'Waves' Review With Casey
Writer-director Trey Edward Shults (It Comes at Night, 2017) is successfully spreading his roots in telling interesting, rich, current stories. Waves is Shults' latest entry in the independent film canon, and like a hot slice of lasagna, it is layered, filling, and wonderful.
Waves is a family drama centered on a teenage son and his younger sister who navigate love, addiction, a demanding father, and the pressures of growing up surrounded by vibrant glaring colors in sunny Florida. (With some of the colors coming from police cars.) But in the wake of a frenetic tragedy, the film explores how the actions of one family member create a devastating ripple effect in the lives of the whole family. Waves is not so much an emotional roller coaster as it is an emotional road trip in that it takes its time showing the shifts in family feelings and relationships. (The shifts are sometimes gradual and sometimes very immediate.) And also like a road trip, this family's journey makes wrong turns, pit stops, arrivals, and departures.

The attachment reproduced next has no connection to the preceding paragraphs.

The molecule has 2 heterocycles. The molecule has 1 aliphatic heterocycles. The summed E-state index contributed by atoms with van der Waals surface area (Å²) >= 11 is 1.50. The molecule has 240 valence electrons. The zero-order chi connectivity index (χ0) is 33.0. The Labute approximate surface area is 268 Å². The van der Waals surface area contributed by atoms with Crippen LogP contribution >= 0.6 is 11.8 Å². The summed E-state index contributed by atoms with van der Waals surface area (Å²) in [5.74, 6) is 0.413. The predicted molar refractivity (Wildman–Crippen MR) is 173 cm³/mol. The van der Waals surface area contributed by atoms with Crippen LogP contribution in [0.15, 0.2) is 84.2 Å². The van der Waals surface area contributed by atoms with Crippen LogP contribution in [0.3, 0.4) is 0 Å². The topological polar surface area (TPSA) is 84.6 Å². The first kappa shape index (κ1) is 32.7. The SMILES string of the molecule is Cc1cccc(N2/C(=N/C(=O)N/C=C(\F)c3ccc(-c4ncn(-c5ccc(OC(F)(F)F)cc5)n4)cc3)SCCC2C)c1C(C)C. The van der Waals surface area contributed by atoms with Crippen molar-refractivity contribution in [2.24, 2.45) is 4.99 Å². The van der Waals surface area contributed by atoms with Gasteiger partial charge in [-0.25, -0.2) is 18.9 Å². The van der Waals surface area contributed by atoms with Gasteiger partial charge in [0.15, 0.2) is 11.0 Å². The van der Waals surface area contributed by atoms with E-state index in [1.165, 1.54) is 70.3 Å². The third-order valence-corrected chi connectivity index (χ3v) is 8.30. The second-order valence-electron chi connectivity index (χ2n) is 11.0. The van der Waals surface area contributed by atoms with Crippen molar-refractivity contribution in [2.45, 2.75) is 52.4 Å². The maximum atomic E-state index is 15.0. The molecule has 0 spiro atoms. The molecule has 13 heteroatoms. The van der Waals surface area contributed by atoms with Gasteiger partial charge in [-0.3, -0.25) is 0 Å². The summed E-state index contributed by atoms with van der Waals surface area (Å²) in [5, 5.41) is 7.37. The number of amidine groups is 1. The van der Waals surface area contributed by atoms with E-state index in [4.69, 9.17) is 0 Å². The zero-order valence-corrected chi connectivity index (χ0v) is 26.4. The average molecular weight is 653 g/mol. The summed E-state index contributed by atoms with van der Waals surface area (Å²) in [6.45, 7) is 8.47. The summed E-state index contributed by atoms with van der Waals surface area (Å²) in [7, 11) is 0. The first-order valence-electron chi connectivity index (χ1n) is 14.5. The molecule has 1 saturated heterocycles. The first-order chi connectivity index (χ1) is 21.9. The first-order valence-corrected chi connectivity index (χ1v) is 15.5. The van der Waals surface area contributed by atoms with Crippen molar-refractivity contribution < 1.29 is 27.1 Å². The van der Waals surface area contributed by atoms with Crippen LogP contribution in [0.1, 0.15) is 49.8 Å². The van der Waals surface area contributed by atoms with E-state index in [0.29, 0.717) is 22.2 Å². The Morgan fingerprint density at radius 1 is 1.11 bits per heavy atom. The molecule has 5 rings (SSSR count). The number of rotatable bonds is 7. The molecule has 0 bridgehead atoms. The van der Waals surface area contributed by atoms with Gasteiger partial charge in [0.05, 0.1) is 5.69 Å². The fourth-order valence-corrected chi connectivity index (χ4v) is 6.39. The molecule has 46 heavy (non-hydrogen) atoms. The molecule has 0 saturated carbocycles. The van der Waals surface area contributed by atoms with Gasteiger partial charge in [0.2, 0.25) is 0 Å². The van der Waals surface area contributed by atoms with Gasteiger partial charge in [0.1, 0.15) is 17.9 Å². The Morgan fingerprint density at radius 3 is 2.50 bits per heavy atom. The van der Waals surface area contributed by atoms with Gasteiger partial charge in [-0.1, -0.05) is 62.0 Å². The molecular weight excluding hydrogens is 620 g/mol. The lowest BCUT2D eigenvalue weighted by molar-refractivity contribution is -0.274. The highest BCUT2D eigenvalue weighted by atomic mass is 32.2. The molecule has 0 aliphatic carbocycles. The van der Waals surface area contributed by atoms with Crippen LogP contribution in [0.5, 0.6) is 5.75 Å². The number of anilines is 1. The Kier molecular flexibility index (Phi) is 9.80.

All four main actors give such authentically raw performances, every viewer will run the risk of getting their heart broken from watching this (much like being in a real-life family). Everyone's emotions are bursting under the surface as they strain to keep to keep themselves together. Waves originally premiered as a limited released in November of 2019 and is now available through Redbox and selected personal streaming platforms.
Family is important. But so are mistakes, arguments, support, and forgiveness. A family might not be as strong without all of those things. Waves is a poetic, honest, hopeful, and swirling reminder of family complexity and fragility. It's one of the best examples of contemporary African-American lives (and acting) I've seen on screen in the past year.